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Galaxy Fold: how Samsung solved its worries

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Samsung has presented the final version of its Galaxy Fold at IFA Berlin.

Last April, Samsung sent its testers a very advanced prototype of its foldable dual-screen phone, the Galaxy Fold. There were a number of issues. The concerned American journalists had various concerns with the material of the phone, and the software part was not even addressed. CNBC’s Steve Kovach and Brands “MKBHD” Brownlee had expressed concerns over the supposed protective film of AMOLED screens, which made the phone dysfunctional if removed. Samsung had quickly explained that the testers had attacked one of the 7 layers of protection of the dual-screen. As the testers were in possession of a non-commercial version, the box provided did not present the same instructions as that which will be presented to the public during the marketing of the smartphone.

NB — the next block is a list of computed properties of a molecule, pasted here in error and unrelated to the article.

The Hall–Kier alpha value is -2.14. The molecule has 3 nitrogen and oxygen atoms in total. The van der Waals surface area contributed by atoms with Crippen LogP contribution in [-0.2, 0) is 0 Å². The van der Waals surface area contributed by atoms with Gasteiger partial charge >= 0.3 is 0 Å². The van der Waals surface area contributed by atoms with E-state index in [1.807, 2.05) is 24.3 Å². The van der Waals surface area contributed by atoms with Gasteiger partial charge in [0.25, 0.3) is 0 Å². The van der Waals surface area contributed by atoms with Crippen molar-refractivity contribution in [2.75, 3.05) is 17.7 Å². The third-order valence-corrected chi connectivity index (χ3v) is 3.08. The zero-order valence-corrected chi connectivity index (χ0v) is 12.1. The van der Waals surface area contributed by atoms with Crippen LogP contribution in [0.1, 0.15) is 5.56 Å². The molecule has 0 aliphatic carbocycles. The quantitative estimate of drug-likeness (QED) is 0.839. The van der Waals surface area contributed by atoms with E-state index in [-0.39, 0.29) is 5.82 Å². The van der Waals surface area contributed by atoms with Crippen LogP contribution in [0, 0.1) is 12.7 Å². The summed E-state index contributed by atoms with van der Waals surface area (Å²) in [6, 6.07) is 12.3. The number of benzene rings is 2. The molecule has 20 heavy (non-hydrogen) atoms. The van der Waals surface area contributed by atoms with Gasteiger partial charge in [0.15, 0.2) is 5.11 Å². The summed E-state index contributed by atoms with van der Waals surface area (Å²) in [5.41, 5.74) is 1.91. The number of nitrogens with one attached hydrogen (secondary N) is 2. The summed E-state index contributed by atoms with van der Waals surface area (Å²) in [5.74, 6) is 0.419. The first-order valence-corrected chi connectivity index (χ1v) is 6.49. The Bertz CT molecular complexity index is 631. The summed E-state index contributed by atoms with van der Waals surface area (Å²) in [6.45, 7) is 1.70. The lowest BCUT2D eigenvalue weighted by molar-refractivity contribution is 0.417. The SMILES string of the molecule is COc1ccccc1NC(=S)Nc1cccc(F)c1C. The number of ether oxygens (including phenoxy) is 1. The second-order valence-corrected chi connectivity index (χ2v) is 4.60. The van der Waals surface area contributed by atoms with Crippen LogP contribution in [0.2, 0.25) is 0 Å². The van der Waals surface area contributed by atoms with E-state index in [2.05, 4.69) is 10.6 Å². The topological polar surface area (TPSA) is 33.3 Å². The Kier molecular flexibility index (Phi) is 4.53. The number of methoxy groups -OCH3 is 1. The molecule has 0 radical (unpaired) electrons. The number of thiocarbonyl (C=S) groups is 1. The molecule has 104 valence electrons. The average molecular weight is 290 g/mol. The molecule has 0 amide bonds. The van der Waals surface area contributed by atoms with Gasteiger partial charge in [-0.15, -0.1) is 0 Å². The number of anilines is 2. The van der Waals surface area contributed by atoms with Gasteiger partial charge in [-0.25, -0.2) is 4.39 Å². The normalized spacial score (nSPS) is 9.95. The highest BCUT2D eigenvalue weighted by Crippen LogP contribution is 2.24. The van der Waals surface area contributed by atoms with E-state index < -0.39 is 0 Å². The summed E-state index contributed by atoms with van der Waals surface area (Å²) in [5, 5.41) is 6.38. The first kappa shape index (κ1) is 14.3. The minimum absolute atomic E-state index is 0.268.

Announced revision

The IFA 2019 in Berlin is an opportunity for Samsung to present the final model of the Galaxy Fold, reviewed and corrected for further testing. We were able to look into it and saw noticeable improvements. Recall that Samsung in July announced the following revisions: extending the protective layer of the Infinity Flex Display beyond the bevels, better protection of the device against external particles, reinforced protection hinges at both ends of the phone through new protective covers, additions of additional metal layers under the Infinity Flex Display and reduced space between the hinges and the chassis.